13 March 2010
Back under the Hood
10 August 2009
10 May 2009
According to the FAR, this flight had to be:
(iii) For an instrument—airplane rating, instrument training on cross- country flight procedures specific to airplanes that includes at least one cross-country flight in an airplane that is performed under IFR, and consists of—
(A) A distance of at least 250 nautical miles along airways or ATC-directed routing;
(B) An instrument approach at each airport; and
(C) Three different kinds of approaches with the use of navigation systems;
So, let's see...how did I do? I logged about 330 miles and about 3.3hours in the air. Aside from getting my written test done, I'm nearly ready for my check ride! However, I still need about 16hrs of simulated and actual instrument time, so I'm going to see if someone wants to be a safety pilot for me to fly under the hood with:). Dad? Paul?......anyone?
22 April 2009
11 April 2009
Here's our sad little fire that we built. I understand that because of the emerald ash borer, that it's not a good idea to bring your own rotting wood into the park, but to make me pay $3/bundle for soaked wood? Outrageous! If the wood was free, I wouldn't say a peep - not me. But to fork out $9/night for a fire that never acheives steady combustion? Unacceptable! BTW - the flames that you in the picture there are from the firestarter that I had just crammed into the fire. I would've been better off getting those giant fire starter logs instead...
I recall when I took one of my friends from Malaysia on this hike, promising a large waterfall at the end, and when we got to the top, he was a little disgusted with the puny falls. "You call this a big fall? I take you to Malaysia and show you a big falls!" It's still big for the East Coast of the US - most of our fresh water is contained in lazy rivers.
The next day was absolutely miserable, it was 40-45°F and spitting rain in Gatlinburg, and I suspected that at a typical lapse rate of 4.4°F for every 1000ft, we would be in a blowing snowstorm on any hike above 3600ft (Gatlinburg is only at about 1600ft elevation). So, we applied our hiking energies to the Tangier outlet malls, and found some great deals....however, I was little perturbed at the 9.5% sales tax. I guess they gotta bilk those tourists somehow. The following day, however, was an absolutely perfect day for hiking, clear, sunny, and just some wispy cirrus clouds high in the sky. We decided to hike one of my favorite trails, the Alum Cave Bluffs trail to Mt. LeConte. I've hiked this trail many a time, and really enjoy the views and the memories of racing Joshua to the top. I wasn't in racing mode today, though, because there was a lot of residual ice and snow from the previous day covering some of the more challenging parts of the trail.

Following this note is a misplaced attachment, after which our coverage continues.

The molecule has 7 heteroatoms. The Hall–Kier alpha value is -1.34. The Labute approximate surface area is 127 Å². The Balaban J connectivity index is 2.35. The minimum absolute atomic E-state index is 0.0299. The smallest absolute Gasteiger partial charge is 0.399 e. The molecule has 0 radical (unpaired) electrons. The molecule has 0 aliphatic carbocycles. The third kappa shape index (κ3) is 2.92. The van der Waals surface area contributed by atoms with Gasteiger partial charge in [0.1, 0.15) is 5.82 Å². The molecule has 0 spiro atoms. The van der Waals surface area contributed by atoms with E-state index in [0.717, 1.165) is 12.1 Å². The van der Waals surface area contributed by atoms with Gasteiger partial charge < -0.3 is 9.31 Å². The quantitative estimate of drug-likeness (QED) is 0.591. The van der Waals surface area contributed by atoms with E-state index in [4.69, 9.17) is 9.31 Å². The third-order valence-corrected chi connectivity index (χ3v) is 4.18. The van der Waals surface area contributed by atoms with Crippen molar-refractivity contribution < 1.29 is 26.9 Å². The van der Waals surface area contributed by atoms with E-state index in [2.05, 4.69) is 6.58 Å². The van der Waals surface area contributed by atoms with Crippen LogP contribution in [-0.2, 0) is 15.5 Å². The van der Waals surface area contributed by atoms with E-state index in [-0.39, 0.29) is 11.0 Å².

Looking towards Newfound Gap from Cliff Tops on Mt. LeConte.
31 March 2009
15 March 2009
IFR Training Update 2
BFR/IFR Lesson #5
My biennial flight review was due the end of December 2008, but over the holidays and with all my traveling, it was just to difficult for me and my instructor to get together to do some flying. So, first chance that we got, I had to bust out a BFR first. It was really no problem, and we managed to squeeze in a couple of approaches at Newark to practice.
IFR Lesson #6 - Enter the Meatgrinder!